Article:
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Wellness and Personal Development

Delicious Holiday Desserts With Fewer Calories

HealthDay News
by -- Robert Preidt
Updated: Dec 21st 2019

new article illustration

SATURDAY, Dec. 21, 2019 (HealthDay News) -- You can enjoy guilt-free holiday desserts by making some simple ingredient changes, a nutrition expert says.

"I succeeded in making a healthier cheesecake that was a rich and creamy dessert that pleased even the most discerning taste buds," said registered dietitian Libby Mills, a spokesperson for the Academy of Nutrition and Dietetics.

"Making some substitutions from the traditional cheesecake recipe, I swapped plain low-fat yogurt for the sour cream. I made the crust by crushing equal parts high-fiber cereal and graham crackers and substituted the butter for lemon juice to bind the crumbs together," Mills said in an academy news release. "My family loved it."

Healthy eating includes limiting the amount of calories from added sugars and saturated fats to less than 10% of your total daily calories.

Mills offered other tips on making healthier desserts:

  • Cut fats. Use applesauce instead of oil, margarine or butter in muffins and quick breads such as banana bread. Substitute a small amount at first because too much may change the texture of the muffins or quick bread. Reduce the amount of cholesterol by using two egg whites in place of one whole egg.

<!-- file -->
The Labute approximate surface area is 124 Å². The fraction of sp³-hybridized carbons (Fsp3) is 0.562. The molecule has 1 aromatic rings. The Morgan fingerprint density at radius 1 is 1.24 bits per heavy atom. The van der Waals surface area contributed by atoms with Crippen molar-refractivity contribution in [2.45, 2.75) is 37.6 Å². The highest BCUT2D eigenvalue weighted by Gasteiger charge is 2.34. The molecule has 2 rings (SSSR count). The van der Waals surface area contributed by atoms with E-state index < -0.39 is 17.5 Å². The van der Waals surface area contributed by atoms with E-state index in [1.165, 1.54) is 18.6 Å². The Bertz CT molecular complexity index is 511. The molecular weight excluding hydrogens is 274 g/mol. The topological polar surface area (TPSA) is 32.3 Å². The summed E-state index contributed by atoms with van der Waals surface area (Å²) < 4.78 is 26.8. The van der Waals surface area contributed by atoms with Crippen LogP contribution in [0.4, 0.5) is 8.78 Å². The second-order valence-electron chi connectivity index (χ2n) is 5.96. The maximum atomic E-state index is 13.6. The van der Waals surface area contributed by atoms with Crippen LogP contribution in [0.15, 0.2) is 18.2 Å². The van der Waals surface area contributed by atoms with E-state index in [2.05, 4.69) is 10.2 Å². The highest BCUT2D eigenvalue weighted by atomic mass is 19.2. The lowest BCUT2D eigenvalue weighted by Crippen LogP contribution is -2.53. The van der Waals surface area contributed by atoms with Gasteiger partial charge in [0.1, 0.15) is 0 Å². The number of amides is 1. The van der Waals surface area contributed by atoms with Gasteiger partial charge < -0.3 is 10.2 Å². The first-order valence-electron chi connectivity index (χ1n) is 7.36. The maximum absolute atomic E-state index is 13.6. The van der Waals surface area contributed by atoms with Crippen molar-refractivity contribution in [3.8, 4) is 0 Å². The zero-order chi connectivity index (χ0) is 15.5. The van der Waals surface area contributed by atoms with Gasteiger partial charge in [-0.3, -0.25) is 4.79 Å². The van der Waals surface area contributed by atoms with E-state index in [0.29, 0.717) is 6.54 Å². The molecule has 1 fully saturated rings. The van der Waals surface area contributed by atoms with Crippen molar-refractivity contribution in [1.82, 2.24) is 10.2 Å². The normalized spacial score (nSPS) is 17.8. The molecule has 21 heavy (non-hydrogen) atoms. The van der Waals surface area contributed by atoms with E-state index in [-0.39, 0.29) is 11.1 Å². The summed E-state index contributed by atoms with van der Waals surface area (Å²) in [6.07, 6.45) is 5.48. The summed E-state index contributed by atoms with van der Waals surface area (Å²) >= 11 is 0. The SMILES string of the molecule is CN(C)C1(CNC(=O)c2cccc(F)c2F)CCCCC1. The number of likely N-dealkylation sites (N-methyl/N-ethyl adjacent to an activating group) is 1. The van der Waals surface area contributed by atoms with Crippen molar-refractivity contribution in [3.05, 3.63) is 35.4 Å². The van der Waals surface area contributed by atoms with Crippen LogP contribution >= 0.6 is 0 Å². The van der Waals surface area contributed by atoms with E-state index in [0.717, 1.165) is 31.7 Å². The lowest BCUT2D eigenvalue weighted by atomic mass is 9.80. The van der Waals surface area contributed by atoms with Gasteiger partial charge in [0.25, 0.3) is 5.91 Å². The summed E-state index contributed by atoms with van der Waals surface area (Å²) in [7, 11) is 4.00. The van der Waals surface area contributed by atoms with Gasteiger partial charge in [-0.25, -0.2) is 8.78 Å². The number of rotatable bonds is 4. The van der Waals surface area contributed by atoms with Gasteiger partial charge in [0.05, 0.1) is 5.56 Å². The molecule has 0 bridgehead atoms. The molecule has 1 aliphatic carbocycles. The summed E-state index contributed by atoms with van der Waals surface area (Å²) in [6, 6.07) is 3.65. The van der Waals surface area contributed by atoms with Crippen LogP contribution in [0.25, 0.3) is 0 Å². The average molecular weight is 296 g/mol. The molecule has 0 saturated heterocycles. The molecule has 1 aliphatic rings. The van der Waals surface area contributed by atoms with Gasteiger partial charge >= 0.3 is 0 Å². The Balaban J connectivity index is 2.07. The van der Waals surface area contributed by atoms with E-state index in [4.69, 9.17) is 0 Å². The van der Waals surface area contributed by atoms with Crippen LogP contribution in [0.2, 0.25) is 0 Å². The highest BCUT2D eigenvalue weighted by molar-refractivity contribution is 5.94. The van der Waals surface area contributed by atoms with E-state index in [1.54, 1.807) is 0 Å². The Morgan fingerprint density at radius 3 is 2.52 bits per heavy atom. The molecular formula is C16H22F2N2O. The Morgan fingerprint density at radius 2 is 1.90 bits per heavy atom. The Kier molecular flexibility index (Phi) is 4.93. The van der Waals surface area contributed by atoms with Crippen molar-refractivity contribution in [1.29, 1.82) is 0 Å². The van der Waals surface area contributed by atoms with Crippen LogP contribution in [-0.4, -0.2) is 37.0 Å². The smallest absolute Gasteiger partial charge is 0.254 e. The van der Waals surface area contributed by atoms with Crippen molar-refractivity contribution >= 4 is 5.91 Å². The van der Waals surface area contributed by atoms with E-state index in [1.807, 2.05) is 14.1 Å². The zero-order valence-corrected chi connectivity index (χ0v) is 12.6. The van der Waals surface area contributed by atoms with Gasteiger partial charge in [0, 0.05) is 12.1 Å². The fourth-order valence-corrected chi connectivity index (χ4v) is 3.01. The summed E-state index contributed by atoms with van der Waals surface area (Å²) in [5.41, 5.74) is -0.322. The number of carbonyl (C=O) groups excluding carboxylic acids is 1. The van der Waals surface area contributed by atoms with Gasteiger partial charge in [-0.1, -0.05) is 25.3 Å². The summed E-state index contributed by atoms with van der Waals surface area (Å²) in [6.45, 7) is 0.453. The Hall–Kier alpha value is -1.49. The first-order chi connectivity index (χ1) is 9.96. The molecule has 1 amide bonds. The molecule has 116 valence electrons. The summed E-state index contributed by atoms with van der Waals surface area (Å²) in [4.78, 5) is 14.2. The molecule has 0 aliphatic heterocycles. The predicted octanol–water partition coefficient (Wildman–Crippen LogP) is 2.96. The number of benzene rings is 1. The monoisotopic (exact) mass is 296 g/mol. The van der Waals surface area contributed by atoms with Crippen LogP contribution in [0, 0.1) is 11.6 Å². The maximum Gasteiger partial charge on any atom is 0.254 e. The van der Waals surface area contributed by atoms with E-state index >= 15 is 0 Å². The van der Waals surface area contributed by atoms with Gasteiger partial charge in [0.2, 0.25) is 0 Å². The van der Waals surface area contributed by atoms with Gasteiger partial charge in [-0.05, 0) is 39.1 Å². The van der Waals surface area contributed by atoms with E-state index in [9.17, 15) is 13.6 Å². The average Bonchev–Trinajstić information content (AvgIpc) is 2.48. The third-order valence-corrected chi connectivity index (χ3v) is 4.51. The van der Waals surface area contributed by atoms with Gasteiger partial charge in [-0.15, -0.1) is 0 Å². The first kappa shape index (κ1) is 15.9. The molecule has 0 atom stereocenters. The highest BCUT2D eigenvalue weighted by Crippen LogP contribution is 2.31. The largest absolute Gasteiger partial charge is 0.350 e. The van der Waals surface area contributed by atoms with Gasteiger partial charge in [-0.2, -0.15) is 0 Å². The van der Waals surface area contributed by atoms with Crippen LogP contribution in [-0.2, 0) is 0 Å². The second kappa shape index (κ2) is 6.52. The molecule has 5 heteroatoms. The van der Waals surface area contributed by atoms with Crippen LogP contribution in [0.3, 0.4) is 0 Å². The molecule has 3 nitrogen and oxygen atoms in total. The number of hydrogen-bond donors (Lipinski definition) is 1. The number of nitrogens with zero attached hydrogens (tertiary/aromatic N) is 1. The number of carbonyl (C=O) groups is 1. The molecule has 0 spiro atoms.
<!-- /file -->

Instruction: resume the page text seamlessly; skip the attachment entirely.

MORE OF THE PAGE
• Reduce the sugar. You can cut the amount of sugar in many recipes by 25% and no one will notice the difference. For example, use 3 tablespoons of sugar instead of 4. You might need to increase the liquids in a recipe to replace the sugar you leave out.
  • Make frozen treats. Use 100% fruit juice for juice bars. Or dip bananas into low-fat yogurt and roll them in coarsely chopped unsalted nuts, crunchy whole-grain cereal, granola or shaved coconut before freezing. Use fruit sorbets in recipes instead of ice cream.
  • Keep portion sizes small. For example, make mini-cupcakes or mini-cookies using 1 tablespoon of dough.

More information

The U.S. Centers for Disease Control and Prevention offers tips for a healthy holiday season.